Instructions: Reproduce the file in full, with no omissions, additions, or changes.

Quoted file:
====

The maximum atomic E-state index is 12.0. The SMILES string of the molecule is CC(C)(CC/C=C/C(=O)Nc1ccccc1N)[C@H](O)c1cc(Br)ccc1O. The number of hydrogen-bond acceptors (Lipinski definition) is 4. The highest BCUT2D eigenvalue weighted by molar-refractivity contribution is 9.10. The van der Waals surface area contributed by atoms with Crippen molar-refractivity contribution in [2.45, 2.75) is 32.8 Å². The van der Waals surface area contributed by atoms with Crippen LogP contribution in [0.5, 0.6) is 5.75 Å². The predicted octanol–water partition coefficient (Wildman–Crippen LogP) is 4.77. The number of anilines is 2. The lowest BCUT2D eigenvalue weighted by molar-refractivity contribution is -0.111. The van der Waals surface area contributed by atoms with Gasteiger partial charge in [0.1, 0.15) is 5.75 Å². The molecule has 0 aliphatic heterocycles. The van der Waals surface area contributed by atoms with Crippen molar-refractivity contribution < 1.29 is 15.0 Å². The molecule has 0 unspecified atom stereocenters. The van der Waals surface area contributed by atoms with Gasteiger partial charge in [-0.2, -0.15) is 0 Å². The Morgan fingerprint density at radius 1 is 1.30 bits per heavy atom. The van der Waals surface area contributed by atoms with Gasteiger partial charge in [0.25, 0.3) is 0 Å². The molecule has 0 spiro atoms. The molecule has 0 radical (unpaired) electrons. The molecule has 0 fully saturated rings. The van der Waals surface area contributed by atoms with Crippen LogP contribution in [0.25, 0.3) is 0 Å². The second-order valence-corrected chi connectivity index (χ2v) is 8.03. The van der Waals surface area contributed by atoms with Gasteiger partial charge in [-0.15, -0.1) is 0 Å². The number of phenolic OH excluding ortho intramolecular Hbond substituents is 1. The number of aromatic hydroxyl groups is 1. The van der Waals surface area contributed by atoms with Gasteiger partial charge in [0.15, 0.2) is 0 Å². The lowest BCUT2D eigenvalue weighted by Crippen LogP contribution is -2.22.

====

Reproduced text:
The maximum atomic E-state index is 12.0. The SMILES string of the molecule is CC(C)(CC/C=C/C(=O)Nc1ccccc1N)[C@H](O)c1cc(Br)ccc1O. The number of hydrogen-bond acceptors (Lipinski definition) is 4. The highest BCUT2D eigenvalue weighted by molar-refractivity contribution is 9.10. The van der Waals surface area contributed by atoms with Crippen molar-refractivity contribution in [2.45, 2.75) is 32.8 Å². The van der Waals surface area contributed by atoms with Crippen LogP contribution in [0.5, 0.6) is 5.75 Å². The predicted octanol–water partition coefficient (Wildman–Crippen LogP) is 4.77. The number of anilines is 2. The lowest BCUT2D eigenvalue weighted by molar-refractivity contribution is -0.111. The van der Waals surface area contributed by atoms with Gasteiger partial charge in [0.1, 0.15) is 5.75 Å². The molecule has 0 aliphatic heterocycles. The van der Waals surface area contributed by atoms with Crippen molar-refractivity contribution < 1.29 is 15.0 Å². The molecule has 0 unspecified atom stereocenters. The van der Waals surface area contributed by atoms with Gasteiger partial charge in [-0.2, -0.15) is 0 Å². The Morgan fingerprint density at radius 1 is 1.30 bits per heavy atom. The van der Waals surface area contributed by atoms with Gasteiger partial charge in [0.25, 0.3) is 0 Å². The molecule has 0 spiro atoms. The molecule has 0 radical (unpaired) electrons. The molecule has 0 fully saturated rings. The van der Waals surface area contributed by atoms with Crippen LogP contribution in [0.25, 0.3) is 0 Å². The second-order valence-corrected chi connectivity index (χ2v) is 8.03. The van der Waals surface area contributed by atoms with Gasteiger partial charge in [-0.15, -0.1) is 0 Å². The number of phenolic OH excluding ortho intramolecular Hbond substituents is 1. The number of aromatic hydroxyl groups is 1. The van der Waals surface area contributed by atoms with Gasteiger partial charge in [0.15, 0.2) is 0 Å². The lowest BCUT2D eigenvalue weighted by Crippen LogP contribution is -2.22.